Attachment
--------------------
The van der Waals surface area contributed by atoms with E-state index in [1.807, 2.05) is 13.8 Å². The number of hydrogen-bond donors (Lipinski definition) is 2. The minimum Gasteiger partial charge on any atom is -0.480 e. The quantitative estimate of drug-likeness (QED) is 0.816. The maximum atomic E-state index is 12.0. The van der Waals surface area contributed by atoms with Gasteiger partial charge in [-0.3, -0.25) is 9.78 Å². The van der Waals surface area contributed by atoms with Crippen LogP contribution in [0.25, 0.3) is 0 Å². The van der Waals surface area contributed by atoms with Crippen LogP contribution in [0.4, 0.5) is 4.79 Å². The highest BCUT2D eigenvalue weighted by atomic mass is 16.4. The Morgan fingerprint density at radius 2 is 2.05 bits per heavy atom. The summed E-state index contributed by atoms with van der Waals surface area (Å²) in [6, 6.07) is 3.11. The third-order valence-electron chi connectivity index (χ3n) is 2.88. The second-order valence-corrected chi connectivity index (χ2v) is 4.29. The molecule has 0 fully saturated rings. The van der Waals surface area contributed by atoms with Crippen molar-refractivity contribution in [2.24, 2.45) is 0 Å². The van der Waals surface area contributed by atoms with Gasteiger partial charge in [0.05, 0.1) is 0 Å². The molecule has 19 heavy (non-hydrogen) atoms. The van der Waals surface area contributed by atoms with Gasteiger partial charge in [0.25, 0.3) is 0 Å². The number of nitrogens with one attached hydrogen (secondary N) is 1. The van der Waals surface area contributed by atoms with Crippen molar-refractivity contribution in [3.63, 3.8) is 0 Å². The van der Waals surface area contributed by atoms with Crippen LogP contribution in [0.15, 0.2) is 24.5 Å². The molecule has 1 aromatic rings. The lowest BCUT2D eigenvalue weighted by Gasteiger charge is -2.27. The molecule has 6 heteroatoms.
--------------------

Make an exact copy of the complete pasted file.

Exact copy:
The van der Waals surface area contributed by atoms with E-state index in [1.807, 2.05) is 13.8 Å². The number of hydrogen-bond donors (Lipinski definition) is 2. The minimum Gasteiger partial charge on any atom is -0.480 e. The quantitative estimate of drug-likeness (QED) is 0.816. The maximum atomic E-state index is 12.0. The van der Waals surface area contributed by atoms with Gasteiger partial charge in [-0.3, -0.25) is 9.78 Å². The van der Waals surface area contributed by atoms with Crippen LogP contribution in [0.25, 0.3) is 0 Å². The van der Waals surface area contributed by atoms with Crippen LogP contribution in [0.4, 0.5) is 4.79 Å². The highest BCUT2D eigenvalue weighted by atomic mass is 16.4. The Morgan fingerprint density at radius 2 is 2.05 bits per heavy atom. The summed E-state index contributed by atoms with van der Waals surface area (Å²) in [6, 6.07) is 3.11. The third-order valence-electron chi connectivity index (χ3n) is 2.88. The second-order valence-corrected chi connectivity index (χ2v) is 4.29. The molecule has 0 fully saturated rings. The van der Waals surface area contributed by atoms with Crippen molar-refractivity contribution in [2.24, 2.45) is 0 Å². The van der Waals surface area contributed by atoms with Gasteiger partial charge in [0.05, 0.1) is 0 Å². The molecule has 19 heavy (non-hydrogen) atoms. The van der Waals surface area contributed by atoms with Gasteiger partial charge in [0.25, 0.3) is 0 Å². The number of nitrogens with one attached hydrogen (secondary N) is 1. The van der Waals surface area contributed by atoms with Crippen molar-refractivity contribution in [3.63, 3.8) is 0 Å². The van der Waals surface area contributed by atoms with Crippen LogP contribution in [0.15, 0.2) is 24.5 Å². The molecule has 1 aromatic rings. The lowest BCUT2D eigenvalue weighted by Gasteiger charge is -2.27. The molecule has 6 heteroatoms.